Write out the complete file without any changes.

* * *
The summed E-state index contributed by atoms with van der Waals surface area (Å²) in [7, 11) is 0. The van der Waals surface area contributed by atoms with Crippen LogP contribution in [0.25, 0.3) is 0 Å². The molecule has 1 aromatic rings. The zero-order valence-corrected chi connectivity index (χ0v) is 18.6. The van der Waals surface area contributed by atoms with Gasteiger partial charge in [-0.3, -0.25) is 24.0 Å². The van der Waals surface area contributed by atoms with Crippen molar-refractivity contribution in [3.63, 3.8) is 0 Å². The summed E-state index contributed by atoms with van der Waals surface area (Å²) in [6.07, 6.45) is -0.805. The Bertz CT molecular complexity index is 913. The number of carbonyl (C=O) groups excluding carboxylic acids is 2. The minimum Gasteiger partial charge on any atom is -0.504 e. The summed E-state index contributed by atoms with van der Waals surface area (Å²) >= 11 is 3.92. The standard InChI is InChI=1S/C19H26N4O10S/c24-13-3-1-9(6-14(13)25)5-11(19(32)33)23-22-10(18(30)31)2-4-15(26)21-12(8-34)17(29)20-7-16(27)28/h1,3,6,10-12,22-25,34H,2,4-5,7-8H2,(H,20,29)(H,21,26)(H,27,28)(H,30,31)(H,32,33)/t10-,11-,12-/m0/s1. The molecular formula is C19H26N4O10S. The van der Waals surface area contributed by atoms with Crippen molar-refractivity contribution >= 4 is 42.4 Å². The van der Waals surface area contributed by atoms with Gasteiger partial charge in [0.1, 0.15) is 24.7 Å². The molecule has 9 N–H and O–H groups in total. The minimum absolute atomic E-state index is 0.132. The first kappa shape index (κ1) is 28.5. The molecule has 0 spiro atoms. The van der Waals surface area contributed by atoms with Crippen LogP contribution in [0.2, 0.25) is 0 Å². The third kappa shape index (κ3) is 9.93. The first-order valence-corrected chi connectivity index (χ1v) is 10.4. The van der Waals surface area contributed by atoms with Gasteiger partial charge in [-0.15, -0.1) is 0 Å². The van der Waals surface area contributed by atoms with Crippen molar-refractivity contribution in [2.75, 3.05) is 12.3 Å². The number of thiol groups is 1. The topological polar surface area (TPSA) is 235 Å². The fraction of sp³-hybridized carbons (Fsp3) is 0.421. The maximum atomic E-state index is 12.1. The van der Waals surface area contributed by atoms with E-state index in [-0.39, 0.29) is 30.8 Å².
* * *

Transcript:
The summed E-state index contributed by atoms with van der Waals surface area (Å²) in [7, 11) is 0. The van der Waals surface area contributed by atoms with Crippen LogP contribution in [0.25, 0.3) is 0 Å². The molecule has 1 aromatic rings. The zero-order valence-corrected chi connectivity index (χ0v) is 18.6. The van der Waals surface area contributed by atoms with Gasteiger partial charge in [-0.3, -0.25) is 24.0 Å². The van der Waals surface area contributed by atoms with Crippen molar-refractivity contribution in [3.63, 3.8) is 0 Å². The summed E-state index contributed by atoms with van der Waals surface area (Å²) in [6.07, 6.45) is -0.805. The Bertz CT molecular complexity index is 913. The number of carbonyl (C=O) groups excluding carboxylic acids is 2. The minimum Gasteiger partial charge on any atom is -0.504 e. The summed E-state index contributed by atoms with van der Waals surface area (Å²) >= 11 is 3.92. The standard InChI is InChI=1S/C19H26N4O10S/c24-13-3-1-9(6-14(13)25)5-11(19(32)33)23-22-10(18(30)31)2-4-15(26)21-12(8-34)17(29)20-7-16(27)28/h1,3,6,10-12,22-25,34H,2,4-5,7-8H2,(H,20,29)(H,21,26)(H,27,28)(H,30,31)(H,32,33)/t10-,11-,12-/m0/s1. The molecular formula is C19H26N4O10S. The van der Waals surface area contributed by atoms with Crippen molar-refractivity contribution >= 4 is 42.4 Å². The van der Waals surface area contributed by atoms with Gasteiger partial charge in [0.1, 0.15) is 24.7 Å². The molecule has 9 N–H and O–H groups in total. The minimum absolute atomic E-state index is 0.132. The first kappa shape index (κ1) is 28.5. The molecule has 0 spiro atoms. The van der Waals surface area contributed by atoms with Crippen LogP contribution in [0.2, 0.25) is 0 Å². The third kappa shape index (κ3) is 9.93. The first-order valence-corrected chi connectivity index (χ1v) is 10.4. The van der Waals surface area contributed by atoms with Gasteiger partial charge in [-0.15, -0.1) is 0 Å². The van der Waals surface area contributed by atoms with Crippen molar-refractivity contribution in [2.75, 3.05) is 12.3 Å². The number of thiol groups is 1. The topological polar surface area (TPSA) is 235 Å². The fraction of sp³-hybridized carbons (Fsp3) is 0.421. The maximum atomic E-state index is 12.1. The van der Waals surface area contributed by atoms with E-state index in [-0.39, 0.29) is 30.8 Å².